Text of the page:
I have a story for you. Like the best stories, it’s not all happy. In fact, it’s got some downright sad parts. You’re about to get a glimpse into my younger years. And, well, you’ll see.
I worked all through college. My school offered a work-study, but the place I worked had only a limited number of hours available. So, I also took on a part time job at a local restaurant.
Now it’s time to introduce a buddy of mine. Let’s call him Jimmy. Jimmy was a funny guy, and a party guy. To give you a taste of what he was like, on graduation day, he looked at us all and said, “Guys, tomorrow, we’ll no longer be college students. We’ll be alcoholics!”
Photo by Vasily Koloda on Unsplash
And that pretty well sums up Jimmy. Every single week, at every party, Jimmy would be there having a great time, and always with a beer in hand.
How, I wondered, does he always have beer? I work a lot more than him. How does he afford all of that? Maybe his parents are giving him a really good allowance?
I was dying to know. So I asked him.
“You don’t get it, Henry,” Jimmy told me. “I just always make sure I have beer. At the end of the week when I’m looking at how I’m spending money, I just make sure that I have beer.”
And that was it.
He ate the cheapest possible food, never splurged on anything else, and just made sure he had beer.
Now, some of you might be picking up on an inherent sadness to this lifestyle, but let’s do what I did at the time and ignore all warning signs and red flags.
I had my answer. And then I forgot it for five years.
Five years later…
I went through a bad break up.
Don’t worry, the story will get happier. But before that, I have to admit that during that summer I went to bars pretty much every night.
I still shared the same apartment with my ex, and I was trying to escape that environment, and spending time – and money – with friends helped me feel better.
No matter the reason, though, it was a dark season for me. And I didn’t even notice until tax season the following year.
I was an actor, and I was living barely better than paycheck to paycheck. I expected to see a very small number when I looked at my “Total Income” line in my tax return.
Instead, I saw a much larger number. Which was annoying because I had to pay taxes on all that money. And it was also annoying because I had to stop and ask myself “Wait… Where did it all go?!”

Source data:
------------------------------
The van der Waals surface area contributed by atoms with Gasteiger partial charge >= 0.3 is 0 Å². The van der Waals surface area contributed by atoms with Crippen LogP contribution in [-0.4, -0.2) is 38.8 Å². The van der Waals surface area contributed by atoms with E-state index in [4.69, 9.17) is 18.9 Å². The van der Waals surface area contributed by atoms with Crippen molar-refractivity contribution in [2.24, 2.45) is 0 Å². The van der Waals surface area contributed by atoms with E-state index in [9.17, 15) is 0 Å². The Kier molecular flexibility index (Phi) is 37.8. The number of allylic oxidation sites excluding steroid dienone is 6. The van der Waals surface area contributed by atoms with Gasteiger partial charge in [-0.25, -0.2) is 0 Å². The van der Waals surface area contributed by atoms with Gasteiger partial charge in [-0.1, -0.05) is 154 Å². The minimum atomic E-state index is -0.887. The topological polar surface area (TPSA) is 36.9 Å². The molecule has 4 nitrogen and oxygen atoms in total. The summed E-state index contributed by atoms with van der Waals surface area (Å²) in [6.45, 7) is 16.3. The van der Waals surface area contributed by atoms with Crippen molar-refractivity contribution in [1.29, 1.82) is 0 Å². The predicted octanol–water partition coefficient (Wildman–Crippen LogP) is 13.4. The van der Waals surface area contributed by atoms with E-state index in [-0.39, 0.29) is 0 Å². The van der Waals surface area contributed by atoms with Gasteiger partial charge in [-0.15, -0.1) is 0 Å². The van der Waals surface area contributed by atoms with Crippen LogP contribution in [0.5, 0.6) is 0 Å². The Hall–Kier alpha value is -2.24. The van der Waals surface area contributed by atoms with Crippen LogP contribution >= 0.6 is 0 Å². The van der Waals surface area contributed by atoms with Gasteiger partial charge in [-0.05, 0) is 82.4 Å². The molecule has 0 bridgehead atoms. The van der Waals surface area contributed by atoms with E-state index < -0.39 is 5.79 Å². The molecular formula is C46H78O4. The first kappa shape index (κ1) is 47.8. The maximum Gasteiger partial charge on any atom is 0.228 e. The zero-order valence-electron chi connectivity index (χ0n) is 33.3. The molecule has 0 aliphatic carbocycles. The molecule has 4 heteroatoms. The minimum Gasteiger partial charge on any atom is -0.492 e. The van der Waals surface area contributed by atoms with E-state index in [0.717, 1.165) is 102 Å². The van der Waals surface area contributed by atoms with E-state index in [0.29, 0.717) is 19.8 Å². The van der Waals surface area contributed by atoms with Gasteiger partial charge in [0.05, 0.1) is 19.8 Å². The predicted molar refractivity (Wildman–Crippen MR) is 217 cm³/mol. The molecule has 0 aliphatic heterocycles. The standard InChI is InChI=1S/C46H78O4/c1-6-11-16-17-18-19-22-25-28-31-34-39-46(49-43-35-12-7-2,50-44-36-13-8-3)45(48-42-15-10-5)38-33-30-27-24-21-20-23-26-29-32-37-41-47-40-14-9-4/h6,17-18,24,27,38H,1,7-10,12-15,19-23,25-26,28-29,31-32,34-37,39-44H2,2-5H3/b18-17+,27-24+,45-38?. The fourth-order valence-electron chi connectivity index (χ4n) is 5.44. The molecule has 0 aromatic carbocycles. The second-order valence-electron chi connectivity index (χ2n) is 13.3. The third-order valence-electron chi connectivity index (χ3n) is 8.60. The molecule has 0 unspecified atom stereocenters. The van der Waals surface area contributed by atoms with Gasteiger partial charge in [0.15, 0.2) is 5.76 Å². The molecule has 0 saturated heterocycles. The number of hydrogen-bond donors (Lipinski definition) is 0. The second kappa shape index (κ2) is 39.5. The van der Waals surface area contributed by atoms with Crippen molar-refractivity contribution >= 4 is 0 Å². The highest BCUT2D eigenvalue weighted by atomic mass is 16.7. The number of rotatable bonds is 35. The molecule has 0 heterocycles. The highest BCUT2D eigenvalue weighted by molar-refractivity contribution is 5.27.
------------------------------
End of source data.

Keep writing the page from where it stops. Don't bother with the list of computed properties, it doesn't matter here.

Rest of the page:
So I sat down and I realized that I’d spent thousands of dollars at bars during that dark year. Thousands.
I was no longer simply annoyed, I was scared. Terrified. What had I done to myself?
But then I remembered Jimmy from college, and I had probably the cockiest moment of my life, but it helped me turn everything around.
My best cocky moment
See, back in college, when Jimmy told me “I just make sure I always have beer,” I had a fleeting thought: What if he substituted another noun in place of beer?
“I always make sure I have savings.”
“I always make sure I have healthy food.”
“I always make sure I have a safe place to live.”
We wouldn’t have felt worried about him, we’d have been downright inspired!
Let’s look at it from a new perspective. Most people would say he was spending money. And it’s true, he was. But he was also actively saving money each and every week for this one goal. And with an incredible amount of discipline. Unfortunately, all that discipline was channeled towards this one bad habit.
And here’s where I got cocky. I created a mantra for myself, “If Jimmy could be that disciplined, I can be even more disciplined.”
Let me take a moment to clarify: You shouldn’t take inspiration by comparing yourself to others. Do as I say, not as I do.
That moment was the beginning of a transformation. And ultimately, it worked because buried in my cocky little mantra was a belief in my capacity to face the unknown, to level up, and to accomplish my goal.
And this is the amazing bittersweet lesson of this article: People have an amazing capacity to accomplish their goals. So much more than we typically believe. Marianne Williams wrote “Our deepest fear is not that we are inadequate. Our deepest fear is that we are powerful beyond measure.”
That was true for me, and also true for Jimmy – after all, in his own way he managed to achieve his goals!
And it is also true for you. I carry with me the unshakeable faith that you can accomplish anything you set your mind to.
As we start the new year, this is a great opportunity to reset your own goals. Answer this question by looking at your current habits: “I always make sure I _____.” Do you always make sure you eat out? Buy nice clothes? Go traveling?
Is that thing serving you a 10/10 on the happiness scale?
Or, is it possible that you’re in the same boat I was in, and don’t even know where your money has gone?
Answering these questions is exactly where a financial advisor can help you. If you’re ready to realize the full potential of your finances, we would love to meet you for a complimentary strategy session. Click here to schedule a meeting with a licensed advisor.
Oh, and Jimmy’s story has a happy ending too! He’s recently gotten married and is living his absolute best life.